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Revista Colombiana de Gastroenterologia

Print version ISSN 0120-9957

Abstract

GARCIA DEL RISCO, Fernando  and  ARRIETA LOPEZ, Elizabeth. Diagnostic Performance of, and findings from, Capsule Endoscopy for patients with Gastrointestinal Bleeding with Obscure Origins at the Clínica Universitaria San Juan de Dios in Cartagena, Colombia. Rev Col Gastroenterol [online]. 2014, vol.29, n.2, pp.101-111. ISSN 0120-9957.

Introduction: Capsule endoscopy (CE) is currently the study of choice for the exploration of Obscure gastrointestinal bleeding (OGIB) after obtaining negative results from esophagogastroduodenoscopy (EGD) and ileocolonoscopy. Objective: The objective of this study was to evaluate the diagnostic yield and findings from capsule endoscopy studies of the small intestines of 50 patients with gastrointestinal bleeding of obscure origin in our institution. Materials and methods: This was a retrospective, descriptive and observational study of a cohort of patients seen for OGIB at the Clínica Universitaria San Juan de Dios in Cartagena from January 1, 2010 to April 31, 2013. Diagnostic yields from CE were categorized as highly significant lesions (P2), insignificant lesions (P1), and normal (P0). STATA 11.0 software was used to analyze results. Results: Fifty patients suspected of having OGIB were included: 34 (68%) obvious cases and 16 (32%) cases of occult OGIB. Thirty-one (62%) of the patients were women 62%, and the mean patient age was 60.14 ± 20.02 years with an age range of 20 to 87 years. CE was performed on an outpatient basis in 26 cases (52 %) and in-hospital in 24 cases (48%). The diagnostic yield of CE for diagnosing OGIB (P2 lesions) was 58 % (29/50). It was 61.74 % (21/34) for obvious OGIB and 50 % (8/16) for occult OGIB. The preparation was suitable in 92% of the patients. Complete examination of the small intestine was achieved in 96% of the cases. Two patients retained the capsules. 51.9 % of the P2 lesions found were vascular, 20.6 % were tumors, 13.7 % were parasitic, and ulcerative lesions and inflammatory diverticula accounted for 6.9 % of the lesions each. P2 lesions which were responsible for  OGIB, but which were outside of the ranges of EGDs and colonoscopy, were found in 24.13 % (7/29) of the patients. One was in a patient’s esophagus, two were in patients’ stomachs, one in a patient’s duodenum, and three patients had them in their right colons. Conclusion: The diagnostic yield of CE in our series was 58%. Vascular lesions (angiodysplasia) were the leading cause of bleeding which is a result that is comparable to other publications internationally and in Colombia. One striking result of our study was that the second causes of OGIB were tumors and parasitic infestations in the population studied.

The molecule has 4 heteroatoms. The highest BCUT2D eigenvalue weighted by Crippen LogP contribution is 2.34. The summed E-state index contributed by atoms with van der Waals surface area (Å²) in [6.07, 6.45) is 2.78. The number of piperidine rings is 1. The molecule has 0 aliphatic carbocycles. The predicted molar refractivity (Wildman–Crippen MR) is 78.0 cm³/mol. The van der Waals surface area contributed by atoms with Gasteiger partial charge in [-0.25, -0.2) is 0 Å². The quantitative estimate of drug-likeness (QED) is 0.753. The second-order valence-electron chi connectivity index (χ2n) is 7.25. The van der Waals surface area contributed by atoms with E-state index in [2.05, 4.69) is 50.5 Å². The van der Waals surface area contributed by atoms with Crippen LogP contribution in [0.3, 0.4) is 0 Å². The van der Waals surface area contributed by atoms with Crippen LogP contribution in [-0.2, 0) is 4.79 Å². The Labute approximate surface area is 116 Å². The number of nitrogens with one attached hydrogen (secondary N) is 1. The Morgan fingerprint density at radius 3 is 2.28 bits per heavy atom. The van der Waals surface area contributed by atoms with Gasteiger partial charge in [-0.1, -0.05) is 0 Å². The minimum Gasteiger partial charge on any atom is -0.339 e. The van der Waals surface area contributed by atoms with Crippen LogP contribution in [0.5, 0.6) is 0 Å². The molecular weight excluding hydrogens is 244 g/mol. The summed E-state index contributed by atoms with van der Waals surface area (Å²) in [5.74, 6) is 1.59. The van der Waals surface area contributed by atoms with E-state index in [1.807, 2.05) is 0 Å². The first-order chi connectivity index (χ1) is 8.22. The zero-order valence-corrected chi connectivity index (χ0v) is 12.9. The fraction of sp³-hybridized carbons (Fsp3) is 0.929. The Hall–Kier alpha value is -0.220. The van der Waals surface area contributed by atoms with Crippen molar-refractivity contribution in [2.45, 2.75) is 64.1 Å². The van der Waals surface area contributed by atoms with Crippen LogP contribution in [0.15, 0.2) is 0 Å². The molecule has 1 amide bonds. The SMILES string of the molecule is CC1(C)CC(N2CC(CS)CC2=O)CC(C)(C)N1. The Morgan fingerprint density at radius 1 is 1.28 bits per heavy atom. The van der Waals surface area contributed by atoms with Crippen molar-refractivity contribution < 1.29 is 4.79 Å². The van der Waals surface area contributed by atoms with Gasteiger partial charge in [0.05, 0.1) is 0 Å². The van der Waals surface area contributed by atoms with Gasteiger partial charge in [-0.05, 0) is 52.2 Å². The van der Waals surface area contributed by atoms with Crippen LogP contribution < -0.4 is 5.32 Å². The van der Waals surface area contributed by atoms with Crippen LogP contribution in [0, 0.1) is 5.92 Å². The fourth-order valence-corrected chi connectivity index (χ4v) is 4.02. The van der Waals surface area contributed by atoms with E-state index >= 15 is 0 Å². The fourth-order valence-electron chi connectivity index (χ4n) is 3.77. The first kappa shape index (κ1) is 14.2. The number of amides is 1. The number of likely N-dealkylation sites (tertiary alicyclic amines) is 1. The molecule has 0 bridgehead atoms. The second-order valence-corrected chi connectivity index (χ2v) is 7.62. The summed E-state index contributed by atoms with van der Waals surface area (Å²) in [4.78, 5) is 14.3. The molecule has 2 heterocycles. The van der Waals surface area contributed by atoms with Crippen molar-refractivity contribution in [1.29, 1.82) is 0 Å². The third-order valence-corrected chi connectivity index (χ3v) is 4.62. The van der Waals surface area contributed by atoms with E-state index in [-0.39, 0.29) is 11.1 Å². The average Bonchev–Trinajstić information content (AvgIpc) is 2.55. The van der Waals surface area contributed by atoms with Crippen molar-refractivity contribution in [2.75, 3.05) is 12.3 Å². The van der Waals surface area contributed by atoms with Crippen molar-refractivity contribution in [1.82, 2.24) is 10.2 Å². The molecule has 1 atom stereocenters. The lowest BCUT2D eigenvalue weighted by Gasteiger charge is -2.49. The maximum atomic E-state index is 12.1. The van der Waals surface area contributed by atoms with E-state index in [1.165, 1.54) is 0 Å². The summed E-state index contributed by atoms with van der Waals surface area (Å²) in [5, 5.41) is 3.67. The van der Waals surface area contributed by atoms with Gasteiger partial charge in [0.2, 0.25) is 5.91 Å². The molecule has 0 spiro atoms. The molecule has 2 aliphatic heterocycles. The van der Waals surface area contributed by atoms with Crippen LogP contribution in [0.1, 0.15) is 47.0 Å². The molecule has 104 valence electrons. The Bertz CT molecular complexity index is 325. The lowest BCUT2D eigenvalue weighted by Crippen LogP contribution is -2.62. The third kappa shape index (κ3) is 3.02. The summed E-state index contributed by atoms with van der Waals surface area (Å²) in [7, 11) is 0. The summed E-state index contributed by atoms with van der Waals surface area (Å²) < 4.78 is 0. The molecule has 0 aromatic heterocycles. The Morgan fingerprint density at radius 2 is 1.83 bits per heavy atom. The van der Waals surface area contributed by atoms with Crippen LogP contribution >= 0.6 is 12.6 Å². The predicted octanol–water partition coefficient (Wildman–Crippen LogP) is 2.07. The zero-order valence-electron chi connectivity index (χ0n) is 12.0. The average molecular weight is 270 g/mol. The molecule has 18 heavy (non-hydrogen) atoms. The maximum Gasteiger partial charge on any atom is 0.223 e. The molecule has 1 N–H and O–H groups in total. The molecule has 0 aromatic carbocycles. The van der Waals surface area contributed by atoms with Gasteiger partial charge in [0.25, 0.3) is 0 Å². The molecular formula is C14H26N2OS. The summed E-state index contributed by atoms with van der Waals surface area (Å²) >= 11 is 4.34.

Keywords : Capsule endoscopy; melena; hematochezia; anemia; gastrointestinal bleeding.

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